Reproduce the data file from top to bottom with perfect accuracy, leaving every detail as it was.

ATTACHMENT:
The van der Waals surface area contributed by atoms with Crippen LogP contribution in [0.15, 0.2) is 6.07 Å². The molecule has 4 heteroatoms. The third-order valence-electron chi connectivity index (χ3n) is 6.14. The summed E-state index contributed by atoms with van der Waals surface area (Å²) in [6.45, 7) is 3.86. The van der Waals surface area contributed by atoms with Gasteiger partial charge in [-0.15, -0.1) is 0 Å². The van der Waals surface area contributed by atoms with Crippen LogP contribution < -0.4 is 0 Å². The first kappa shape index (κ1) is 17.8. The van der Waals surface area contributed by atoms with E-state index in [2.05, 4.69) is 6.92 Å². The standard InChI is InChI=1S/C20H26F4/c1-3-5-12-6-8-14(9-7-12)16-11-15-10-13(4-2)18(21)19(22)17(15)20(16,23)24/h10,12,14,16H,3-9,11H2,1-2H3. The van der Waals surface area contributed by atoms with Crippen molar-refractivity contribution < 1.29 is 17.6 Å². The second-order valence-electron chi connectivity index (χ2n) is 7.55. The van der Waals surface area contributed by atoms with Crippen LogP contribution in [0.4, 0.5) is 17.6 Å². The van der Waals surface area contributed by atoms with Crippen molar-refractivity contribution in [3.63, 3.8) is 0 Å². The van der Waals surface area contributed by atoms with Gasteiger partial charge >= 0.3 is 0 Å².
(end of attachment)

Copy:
The van der Waals surface area contributed by atoms with Crippen LogP contribution in [0.15, 0.2) is 6.07 Å². The molecule has 4 heteroatoms. The third-order valence-electron chi connectivity index (χ3n) is 6.14. The summed E-state index contributed by atoms with van der Waals surface area (Å²) in [6.45, 7) is 3.86. The van der Waals surface area contributed by atoms with Gasteiger partial charge in [-0.15, -0.1) is 0 Å². The van der Waals surface area contributed by atoms with Crippen LogP contribution < -0.4 is 0 Å². The first kappa shape index (κ1) is 17.8. The van der Waals surface area contributed by atoms with E-state index in [2.05, 4.69) is 6.92 Å². The standard InChI is InChI=1S/C20H26F4/c1-3-5-12-6-8-14(9-7-12)16-11-15-10-13(4-2)18(21)19(22)17(15)20(16,23)24/h10,12,14,16H,3-9,11H2,1-2H3. The van der Waals surface area contributed by atoms with Crippen molar-refractivity contribution < 1.29 is 17.6 Å². The second-order valence-electron chi connectivity index (χ2n) is 7.55. The van der Waals surface area contributed by atoms with Crippen LogP contribution in [0.4, 0.5) is 17.6 Å². The van der Waals surface area contributed by atoms with Crippen molar-refractivity contribution in [3.63, 3.8) is 0 Å². The van der Waals surface area contributed by atoms with Gasteiger partial charge >= 0.3 is 0 Å².